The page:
Buying a home to call your own is tough in Tirupur

THE SOLUTION? While the middle class cannot think of independent bungalow-type houses that begin at Rs. 20 lakhs, the economically weaker continue to shell out a rent of more than Rs. 1,000 a month for `line' type houses in Tirupur.  

TIRUPUR - an internationally acclaimed town - is synonymous with exports-driven growth in the country. But the matter does not end here. It is synonymous with dearth of infrastructure too, particularly in housing and transport facilities.

It does not mean that the construction industry is doing badly. It is witnessing a boom, with the spectacular growth of knitwear industry - the lifeline of Tirupur.

Huge factory buildings on the outskirts of Tirupur - even at 20 km - 30 km radius - are fast becoming landmarks. Gigantic housing complexes are coming up fast on all roads leading to the town. But all are meant for the upper and the upper middle classes. The price of independent bungalow-type houses - the most sought after - starts at Rs. 20 lakhs.

The working masses - tailors, helpers, supervisors, checkers, (vast majority of them migrant labourers) are the worst hit. Most of them neither own a house nor are in a position to have a good rented house. Both are expensive.

The poor stay in what is called `line' houses that offer only one room - kitchen, living and bedroom - on a 120 to 160 sq.ft area and a common toilet for a monthly rent of Rs. 1,000 to Rs. 1,250. On the banks of the Noyyal and in the periphery, one could see these types of houses, at least ten to 12 portions under a roof, for rent. For middle and salaried class, the problem is different. In the congested town, they hardly can find decent houses with adequate facilities at a reasonable rent. Rent for a decent double bed room house is at least Rs. 5,000 and goes up to Rs. 8,000.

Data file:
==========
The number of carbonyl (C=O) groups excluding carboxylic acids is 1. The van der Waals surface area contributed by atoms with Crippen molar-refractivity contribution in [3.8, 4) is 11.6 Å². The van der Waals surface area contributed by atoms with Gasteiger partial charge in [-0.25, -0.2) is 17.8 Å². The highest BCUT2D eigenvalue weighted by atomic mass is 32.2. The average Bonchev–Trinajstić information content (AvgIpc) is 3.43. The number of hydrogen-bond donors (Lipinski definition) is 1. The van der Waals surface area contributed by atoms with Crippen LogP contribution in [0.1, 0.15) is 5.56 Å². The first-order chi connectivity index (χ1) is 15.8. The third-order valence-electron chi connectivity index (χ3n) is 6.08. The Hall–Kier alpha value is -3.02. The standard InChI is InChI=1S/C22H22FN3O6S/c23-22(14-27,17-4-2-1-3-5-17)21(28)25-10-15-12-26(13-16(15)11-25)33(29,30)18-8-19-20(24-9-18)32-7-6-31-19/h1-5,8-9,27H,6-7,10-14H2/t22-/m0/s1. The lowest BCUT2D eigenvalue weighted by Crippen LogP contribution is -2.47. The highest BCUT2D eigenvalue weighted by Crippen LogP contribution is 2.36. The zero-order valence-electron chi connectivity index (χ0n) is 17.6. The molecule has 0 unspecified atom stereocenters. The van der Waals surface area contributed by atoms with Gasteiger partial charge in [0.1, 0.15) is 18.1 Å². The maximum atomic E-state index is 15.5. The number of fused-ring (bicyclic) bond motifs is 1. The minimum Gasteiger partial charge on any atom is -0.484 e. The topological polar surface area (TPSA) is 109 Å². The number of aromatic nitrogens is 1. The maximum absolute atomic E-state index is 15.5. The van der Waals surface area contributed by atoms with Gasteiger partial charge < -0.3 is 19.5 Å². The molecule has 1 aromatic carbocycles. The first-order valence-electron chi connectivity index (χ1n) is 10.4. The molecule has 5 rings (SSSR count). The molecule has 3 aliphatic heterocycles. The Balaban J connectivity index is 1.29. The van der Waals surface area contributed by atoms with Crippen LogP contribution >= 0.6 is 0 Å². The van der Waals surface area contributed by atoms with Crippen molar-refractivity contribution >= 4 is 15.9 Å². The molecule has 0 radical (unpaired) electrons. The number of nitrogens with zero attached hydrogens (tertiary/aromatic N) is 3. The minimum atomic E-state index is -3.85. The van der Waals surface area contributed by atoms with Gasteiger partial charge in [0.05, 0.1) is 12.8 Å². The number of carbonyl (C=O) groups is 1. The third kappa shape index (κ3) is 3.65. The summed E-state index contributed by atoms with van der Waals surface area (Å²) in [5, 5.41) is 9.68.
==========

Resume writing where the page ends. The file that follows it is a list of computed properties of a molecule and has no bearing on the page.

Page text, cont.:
Owing to high cost of living, many middle-level employees and staff of various agencies commute from Coimbatore to Tirupur every day.

With the burgeoning industrial growth, more than three lakh workers are residing in Tirupur. Industry sources say another one lakh workers will be required this year. Does Tirupur have the housing infrastructure to accommodate them? The answer is a definite `No'.

Buying a home to call your own is tough in Tirupur

"The hosiery industry has been facing severe shortage of labour for the last three to four years. We offer good wages to even unskilled and semi-skilled workers. But the problem persists. A section of migrant workers do not want to return to work once they went to their native for festivals. The main problem is not the wages but the facilities - especially housing, good schools and entertainment," points out R. Rajkumar of Best International, a leading export house.

There is increasing need for low-cost and budget-class houses in Tirupur and on the outskirts. One of the leading promoters E. Thiyagarajan of KRC Constructions says the exorbitant land price in the town limits does not permit builders to construct houses at low costs. Those who want to have a house between Rs. 7 lakhs and Rs. 8 lakhs, are not ready to move out of town limits, given the petrol charges and other expenses. The president of the Tirupur Exporters' Association A. Sakthivel emphasises the need for at least 10,000 more houses for hosiery workers. "The industry is poised to provide more jobs year after year."

To facilitate the growth, the Government should come forward to construct houses for workers on the periphery through the Tamil Nadu Housing Board and it will be a meaningful investment, he asserts.

"People want such apartments well within the town. It is not economically viable for a promoter, mainly because of the land price," says Mr. Thiyagarajan. The land cost near the Municipality, or in Avanashi, Perumanallur, Kangeyam Road, Kongu Nagar, Rayapuram or Bungalow Stop is quoted between Rs. 3 lakhs and Rs. 20 lakhs a cent. Further, availability of land is also a problem.

The Viswabarathi Housing Limited - catering to the upper middle class and the upper class - plans to construct 200 `budget flats' for the middle class at Lakshmi Nagar on Palladam Road in January. The price would be around Rs. 15 lakhs. "It is aimed at the salaried class whose monthly income is around Rs. 10,000. We target teachers, company staff (not the worker category), bank employees and rental investors. We hope there is a great potential for this," says its project manager, P. Raviselvan.

Houses at low costs - on a massive scale at that - is the urgent need of Tirupur as far as infrastructure is concerned. However, no concrete step has emerged yet. In the absence of working women's hostels, the condition of poor women coming from far off is pathetic.